Land Rover Discovery: 1989 – 2021 Model Year Differences and Improvements


If there’s one thing that Land Rover does right, it’s making tough, sturdy 4×4 SUVs. The Discovery is known and loved for its off-road capabilities and its ability to get work done — starting with a 3,500kg towing capacity. Drivers love the high seating position that allows them to see far beyond the car’s front end, as well as the level of comfort that the Discovery is known for. Whether you’re going off-road or taking it through town, the Discovery will leave you feeling better than when you left.

Find out which models broke the mold by looking at key years from 1989 to the present.

1989 – 2003 Land Rover Discovery I


During the 1989 Frankfurt Motor Show the Discovery Series I was unveiled, and in October that year the Disco Series I was introduced to the market in the United Kingdom after the vehicle had been developed under the internal code-name “Project Jay”. The new model was strongly based on the more upmarket Range Rover, using the same suspension, 4WD system and chassis, and a derivative body design.

The Discovery was positioned as a family car and is the first model in the Land Rover lineup that was designed to be both suitable as a daily driver for any family, and fully off-road capable vehicle, even offering optionally more seats than the Range Rover and more luggage space. The Discovery MK I remains the only model offered as a 3-door and was the only one available with a 4-cylinder petrol engine until 2017.

Originally, the Discovery was only available as a 3-door model, but in 1990 the 5-door version followed. All Series I Discoverys were fitted with 5 seats, with the option of two jump seats fitted in the boot. The Discovery was given a slightly longer rear compared to the Range Rover


Initially – and irrespective of exterior color choice – much of the interior in all Discovery was dressed in plastic and light ‘Sonar Blue’ upholstery, with magazine holders above the windscreen, hand-holds for back passengers incorporated into the head limits of the front seats, remote radio controls on the instrument cluster, twin removable sunroof panels (including a special zip-up storage bag behind the rear seats), and a Land Rover-branded cloth fabric holdall in the front center console for oddments storage that could be removed from the vehicle and worn as a handbag using a supplied shoulder strap.

The Discovery Series I (1989-2003) came in three different body styles which were the 3-door estate, 3-door van, and 5-door estate. The Discovery Series I comes fitted with 6 different engine sizes such as 2.0L T-Series I4, 3.5L Rover V8, 3.9L Rover V8, 4.0L Rover V8 petrol engines, 2.5L 200Tdi I4-T (diesel; 1989–94), and 2.5L 300Tdi I4-T (diesel; 1994–98). These engines are mated to a 4-speed ZF 4HP22 automatic transmission or 5-speed manual with a high and low range transfer box. The transmission was a permanent 4-wheel drive system with a locking center differential at the transfer box.

Both featured electric windows, headlight washers, heated door mirrors, and central locking, with the HL adding alloy wheels, air conditioning, driving lights, and an improved audio system. The Discovery with Tdi engine became available, rated at 111 hp (83 kW) and 265 Nm. In early-1993, a 4-speed automatic option was added to the Australian range and the HL was dropped.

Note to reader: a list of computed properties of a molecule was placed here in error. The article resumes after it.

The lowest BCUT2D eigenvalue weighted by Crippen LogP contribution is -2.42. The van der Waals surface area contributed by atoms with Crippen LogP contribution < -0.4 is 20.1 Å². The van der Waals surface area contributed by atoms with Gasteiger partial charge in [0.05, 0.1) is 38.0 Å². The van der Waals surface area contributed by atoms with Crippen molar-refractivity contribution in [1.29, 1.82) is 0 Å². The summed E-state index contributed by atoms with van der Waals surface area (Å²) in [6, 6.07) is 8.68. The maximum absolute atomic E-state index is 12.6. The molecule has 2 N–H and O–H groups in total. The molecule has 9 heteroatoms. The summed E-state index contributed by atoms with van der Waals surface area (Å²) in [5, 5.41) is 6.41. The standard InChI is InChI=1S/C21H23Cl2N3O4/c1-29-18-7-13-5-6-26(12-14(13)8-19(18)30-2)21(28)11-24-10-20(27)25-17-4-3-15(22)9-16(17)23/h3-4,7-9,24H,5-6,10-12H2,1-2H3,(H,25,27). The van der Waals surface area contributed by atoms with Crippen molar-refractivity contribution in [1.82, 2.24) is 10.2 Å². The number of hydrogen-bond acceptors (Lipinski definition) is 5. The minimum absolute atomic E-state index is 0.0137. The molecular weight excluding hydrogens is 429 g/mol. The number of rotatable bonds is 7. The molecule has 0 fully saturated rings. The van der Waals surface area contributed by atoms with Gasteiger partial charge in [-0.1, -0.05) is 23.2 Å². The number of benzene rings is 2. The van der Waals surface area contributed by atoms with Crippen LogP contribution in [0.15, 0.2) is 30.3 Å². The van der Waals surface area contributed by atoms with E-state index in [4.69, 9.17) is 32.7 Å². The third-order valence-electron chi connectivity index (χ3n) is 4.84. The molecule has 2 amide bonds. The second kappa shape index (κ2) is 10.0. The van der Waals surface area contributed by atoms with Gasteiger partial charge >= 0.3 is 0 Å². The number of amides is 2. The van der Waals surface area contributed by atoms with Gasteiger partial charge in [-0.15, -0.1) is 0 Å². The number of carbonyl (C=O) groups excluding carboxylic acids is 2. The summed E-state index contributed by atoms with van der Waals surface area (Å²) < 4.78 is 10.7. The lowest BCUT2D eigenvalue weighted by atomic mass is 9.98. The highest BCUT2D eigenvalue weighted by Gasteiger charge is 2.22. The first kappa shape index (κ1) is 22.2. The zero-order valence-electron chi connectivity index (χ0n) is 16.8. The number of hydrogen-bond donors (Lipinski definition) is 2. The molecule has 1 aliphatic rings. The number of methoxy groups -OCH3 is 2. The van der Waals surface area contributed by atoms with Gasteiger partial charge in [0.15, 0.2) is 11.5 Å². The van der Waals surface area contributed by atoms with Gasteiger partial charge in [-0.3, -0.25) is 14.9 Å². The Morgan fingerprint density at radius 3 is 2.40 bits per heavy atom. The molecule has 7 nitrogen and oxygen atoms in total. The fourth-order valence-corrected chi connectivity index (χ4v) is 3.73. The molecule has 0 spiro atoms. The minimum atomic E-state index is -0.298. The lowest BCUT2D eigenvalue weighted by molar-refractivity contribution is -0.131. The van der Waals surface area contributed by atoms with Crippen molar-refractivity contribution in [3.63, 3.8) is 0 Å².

1998 – 2004 Land Rover Discovery II


In 1998, the Discovery II Series debuted. The exterior and interior were redesigned to be less useful, and still clearly an evolution of the Series I. 

The back body was extended to expand load space, and the SE7 option can accommodate full-size adults on all 7 seats, as well as make them all facing forward, but at the expense of added rear overhang, which slightly reduced the car’s departure angle, when off-roading.


The Discovery II series is an updated version of the Discovery I and using the same Integrated Body Frame structure, the Discovery II got minor changes on front and backlight units and a restyled grille and front bumper.

The 1998 – 2004 Land Rover Discovery II models are a highly useful 7-seater 4WD SUV that receives minor exterior upgrades and a more luxurious interior than Discovery I

The exterior design was changed with the back extended to ensure cargo space was used to its full capacity. The front changed with the introduction of pocketed headlights, whilst the turn signals were moved to high-side fixtures. 

Three engine sizes are available for the 1998 – 2004 models such as 4.0L Rover V8, 4.6L Rover V8 petrol engines, and 2.5 L Td5 I5 diesel engines. These engines are attached to a 4-speed automatic or 5-speed manual with an average fuel economy of 6.0 – 7.8 km/l.

The 1998 – 2004 Land Rover Discovery II is a member of the Discovery’s second (L318) generation. Active Cornering Enhancement was fitted to some version; an ACE electronically controlled hydraulic anti-roll bar system, which reduced cornering roll.

Handling and riding were advanced through the addition of Active Corner Enhancement and Self-leveling Suspension.

Standard equipment includes traction control system [TCS] and newly developed Hill Descent Control system [HDC], Electronic Stability Control, Anti-lock brakes, front-impact airbags, pretensioners, and much more

2004 – 2016 Land Rover Discovery III


Land Rover introduced the Discovery 3, on 2 April 2004, and marketed as the LR3 in the Middle East and North America, and had its international debut at the British International Motorshow in May. It recalled the key features of the Discovery, such as steeply raked windscreen and the stepped roofline. For Middle Eastern and North American markets the LR3 name was chosen due to negative quality associations with the Discovery name.

The Discovery LR3 (2004 – 2010) features fully independent suspension. This is an air suspension system, enabling ride-height adjustment by simply deflating or pumping up the airbags. The vehicle can be lowered at high speeds to improve handling but raised to provide ground clearance when off-road.